Ev Ehrlich's Everyday Economics

Unofficial Bio

Ev Ehrlich was born in a log cabin in a fifth-floor apartment in Jackson Heights, Queens: the inaccurate paper records of the day put it at 1950. After attending New York City’s prestigious Newtown High School, he enlisted in the student revolution at S.U.N.Y. Stony Brook, where he rose to the rank of provocateur before being discharged with a B.A. in 1971.

Ehrlich has spent much of his career under the misimpression that he is an economist, a delusion fostered by earning a Ph.D. in that subject at the University of Michigan. As such, he has pronounced and declaimed in positions ranging from Under Secretary of Commerce (in the Clinton Administration) to Chief Economist of Unisys Corporation, to Assistant Director of the Congressional Budget Office. He is now President of ESC Company, a Washington-based economics consulting firm serving Fortune 500 companies, leading trade associations, and such diverse organizations as the Pew Center on Global Climate Change, the Center for strategic and International studies, and the Major League Baseball Players Association. He has been a regular economics commentator on National Public Radio’s Morning Edition, an occasional economics columnist for such publications as The Financial Times, Los Angeles Times, and Christian Science Monitor, and a much-sought-after (but never apprehended) speaker on business and the economy.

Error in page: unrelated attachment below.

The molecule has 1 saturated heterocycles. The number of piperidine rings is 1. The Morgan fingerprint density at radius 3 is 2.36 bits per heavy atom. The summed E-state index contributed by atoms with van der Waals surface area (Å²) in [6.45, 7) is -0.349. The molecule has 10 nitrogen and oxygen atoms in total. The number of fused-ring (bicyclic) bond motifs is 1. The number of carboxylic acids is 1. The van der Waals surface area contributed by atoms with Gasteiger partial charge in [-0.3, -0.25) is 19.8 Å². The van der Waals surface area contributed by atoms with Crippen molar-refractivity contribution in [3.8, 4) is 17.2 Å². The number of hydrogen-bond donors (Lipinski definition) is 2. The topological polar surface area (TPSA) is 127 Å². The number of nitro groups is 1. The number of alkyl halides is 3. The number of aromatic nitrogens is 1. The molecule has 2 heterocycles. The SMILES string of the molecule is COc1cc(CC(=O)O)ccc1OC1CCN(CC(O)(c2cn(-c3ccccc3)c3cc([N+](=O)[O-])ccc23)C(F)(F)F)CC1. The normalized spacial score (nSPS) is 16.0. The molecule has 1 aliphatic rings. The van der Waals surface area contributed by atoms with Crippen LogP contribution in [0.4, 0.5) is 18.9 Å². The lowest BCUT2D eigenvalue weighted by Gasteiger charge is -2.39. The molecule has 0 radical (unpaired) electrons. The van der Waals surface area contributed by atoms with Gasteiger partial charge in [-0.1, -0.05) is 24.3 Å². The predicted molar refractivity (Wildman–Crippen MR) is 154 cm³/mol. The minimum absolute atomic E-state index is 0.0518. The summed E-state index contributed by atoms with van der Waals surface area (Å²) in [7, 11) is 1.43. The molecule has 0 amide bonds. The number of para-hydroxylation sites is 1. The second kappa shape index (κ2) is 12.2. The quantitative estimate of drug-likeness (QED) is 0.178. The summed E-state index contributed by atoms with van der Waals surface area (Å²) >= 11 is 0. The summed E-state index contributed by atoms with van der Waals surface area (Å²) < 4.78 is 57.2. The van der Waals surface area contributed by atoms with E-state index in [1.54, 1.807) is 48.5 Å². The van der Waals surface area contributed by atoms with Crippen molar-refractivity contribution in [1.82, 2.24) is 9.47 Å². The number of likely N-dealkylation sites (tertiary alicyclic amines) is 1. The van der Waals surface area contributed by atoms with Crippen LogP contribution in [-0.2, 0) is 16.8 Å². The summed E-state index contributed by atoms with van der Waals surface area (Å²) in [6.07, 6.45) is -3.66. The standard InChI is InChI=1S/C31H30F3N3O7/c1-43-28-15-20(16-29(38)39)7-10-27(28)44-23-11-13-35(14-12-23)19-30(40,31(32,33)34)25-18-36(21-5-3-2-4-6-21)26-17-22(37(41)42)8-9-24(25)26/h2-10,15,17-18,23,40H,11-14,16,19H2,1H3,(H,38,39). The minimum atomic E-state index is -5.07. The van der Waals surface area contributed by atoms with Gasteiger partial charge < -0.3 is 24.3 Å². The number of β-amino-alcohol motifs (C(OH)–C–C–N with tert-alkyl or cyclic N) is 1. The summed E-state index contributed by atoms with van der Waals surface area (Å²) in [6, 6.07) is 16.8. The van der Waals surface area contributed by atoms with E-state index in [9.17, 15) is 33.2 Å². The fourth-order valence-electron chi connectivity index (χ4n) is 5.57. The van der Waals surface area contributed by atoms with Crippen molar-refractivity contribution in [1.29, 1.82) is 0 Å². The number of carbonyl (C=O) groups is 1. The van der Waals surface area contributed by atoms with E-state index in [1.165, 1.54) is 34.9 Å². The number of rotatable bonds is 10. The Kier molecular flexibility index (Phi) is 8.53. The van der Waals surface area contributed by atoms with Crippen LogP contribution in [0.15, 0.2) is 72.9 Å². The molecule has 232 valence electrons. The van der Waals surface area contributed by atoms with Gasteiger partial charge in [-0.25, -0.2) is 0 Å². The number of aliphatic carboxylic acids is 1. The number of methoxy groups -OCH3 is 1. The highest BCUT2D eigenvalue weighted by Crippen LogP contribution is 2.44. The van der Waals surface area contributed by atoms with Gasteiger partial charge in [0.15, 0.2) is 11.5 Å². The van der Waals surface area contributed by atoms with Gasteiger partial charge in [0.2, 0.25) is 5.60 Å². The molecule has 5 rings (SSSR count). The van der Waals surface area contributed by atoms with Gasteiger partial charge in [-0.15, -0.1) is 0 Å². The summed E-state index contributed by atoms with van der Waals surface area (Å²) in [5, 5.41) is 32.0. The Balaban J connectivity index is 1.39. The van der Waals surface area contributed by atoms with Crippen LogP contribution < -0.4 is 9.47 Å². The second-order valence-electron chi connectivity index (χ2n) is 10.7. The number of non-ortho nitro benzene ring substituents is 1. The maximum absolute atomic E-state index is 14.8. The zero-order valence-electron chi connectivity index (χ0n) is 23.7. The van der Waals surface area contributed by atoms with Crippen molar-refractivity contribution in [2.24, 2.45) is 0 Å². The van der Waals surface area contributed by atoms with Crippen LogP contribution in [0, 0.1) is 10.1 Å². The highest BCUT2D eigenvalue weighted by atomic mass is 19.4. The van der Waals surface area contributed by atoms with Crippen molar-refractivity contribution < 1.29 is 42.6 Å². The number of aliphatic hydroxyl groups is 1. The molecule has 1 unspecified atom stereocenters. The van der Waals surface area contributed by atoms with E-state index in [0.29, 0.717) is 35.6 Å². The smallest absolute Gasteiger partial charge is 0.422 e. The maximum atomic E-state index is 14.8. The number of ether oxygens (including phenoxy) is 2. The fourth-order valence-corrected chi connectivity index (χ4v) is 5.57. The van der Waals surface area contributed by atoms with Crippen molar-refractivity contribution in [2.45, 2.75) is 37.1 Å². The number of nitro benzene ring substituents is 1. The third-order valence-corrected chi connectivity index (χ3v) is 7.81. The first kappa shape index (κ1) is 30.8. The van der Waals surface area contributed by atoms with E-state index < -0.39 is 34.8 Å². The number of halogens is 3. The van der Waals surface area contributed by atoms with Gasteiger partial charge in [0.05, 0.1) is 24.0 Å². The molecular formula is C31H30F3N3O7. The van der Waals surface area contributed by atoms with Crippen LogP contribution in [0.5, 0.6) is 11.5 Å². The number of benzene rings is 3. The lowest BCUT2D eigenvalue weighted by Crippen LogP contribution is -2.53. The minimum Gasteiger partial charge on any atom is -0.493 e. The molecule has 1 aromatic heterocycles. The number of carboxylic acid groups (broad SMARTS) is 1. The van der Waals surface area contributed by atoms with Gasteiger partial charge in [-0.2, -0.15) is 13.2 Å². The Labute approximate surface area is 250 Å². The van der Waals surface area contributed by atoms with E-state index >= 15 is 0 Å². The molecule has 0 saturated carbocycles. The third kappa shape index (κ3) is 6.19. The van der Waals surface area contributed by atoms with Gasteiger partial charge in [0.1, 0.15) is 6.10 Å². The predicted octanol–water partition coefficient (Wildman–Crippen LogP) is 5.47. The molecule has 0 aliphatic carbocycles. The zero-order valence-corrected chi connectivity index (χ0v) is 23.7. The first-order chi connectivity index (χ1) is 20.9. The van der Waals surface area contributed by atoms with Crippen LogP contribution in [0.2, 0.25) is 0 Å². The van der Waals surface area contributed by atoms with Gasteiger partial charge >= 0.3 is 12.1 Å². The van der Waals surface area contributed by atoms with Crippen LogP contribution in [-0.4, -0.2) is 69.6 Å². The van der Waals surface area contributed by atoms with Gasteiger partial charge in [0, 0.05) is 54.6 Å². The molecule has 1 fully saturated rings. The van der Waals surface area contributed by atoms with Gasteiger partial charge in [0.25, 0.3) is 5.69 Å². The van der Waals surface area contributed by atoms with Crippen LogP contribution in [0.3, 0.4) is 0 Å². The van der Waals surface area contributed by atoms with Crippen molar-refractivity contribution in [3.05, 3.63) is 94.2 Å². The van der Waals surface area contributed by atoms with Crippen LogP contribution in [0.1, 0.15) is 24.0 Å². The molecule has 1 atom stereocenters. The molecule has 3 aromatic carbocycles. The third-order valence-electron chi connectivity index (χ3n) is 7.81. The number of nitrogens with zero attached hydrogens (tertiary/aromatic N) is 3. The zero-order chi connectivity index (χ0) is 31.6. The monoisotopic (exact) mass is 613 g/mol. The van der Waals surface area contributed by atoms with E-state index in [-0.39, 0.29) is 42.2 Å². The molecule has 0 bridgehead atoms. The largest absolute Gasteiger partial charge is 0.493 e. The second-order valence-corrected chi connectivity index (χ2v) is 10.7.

Ehrlich wrote his first novel, Big Government, in a series of furtive moments during his career in government, intent on capturing the culture and values of politics before they captured him. It is widely regarded as the funniest writing to come out of Washington with which Ken Starr was not directly involved. His second and current novel, Grant Speaks, is the hithertofore undiscovered first draft of Ulysses Grant’s Memoirs, a satiric first person “tell all” in which the dying President and General rips the lid off the 19th century. Critically acclaimed, it is the most entertaining book we know of in which 600,000 people die. Ehrlich has also written radio plays, been an aspiring comic book artist, and was cofounder of Red Shadow: The Economics Rock & Roll Band, an all-economist, political band that sounded as bad then as the idea does now.

Father of three and husband of one, he lives in Bethesda, Maryland, where he attended father-daughter pottery class, coached little league, and acted on the stage of Glen Echo’s Adventure Theater before his children ran away from home. He can now be seen walking the Capital Crescent Trail, doing the crossword puzzle every day in defiance of Dr. Alzheimer, and sitting in his season seats in Section 117 of Nats Park.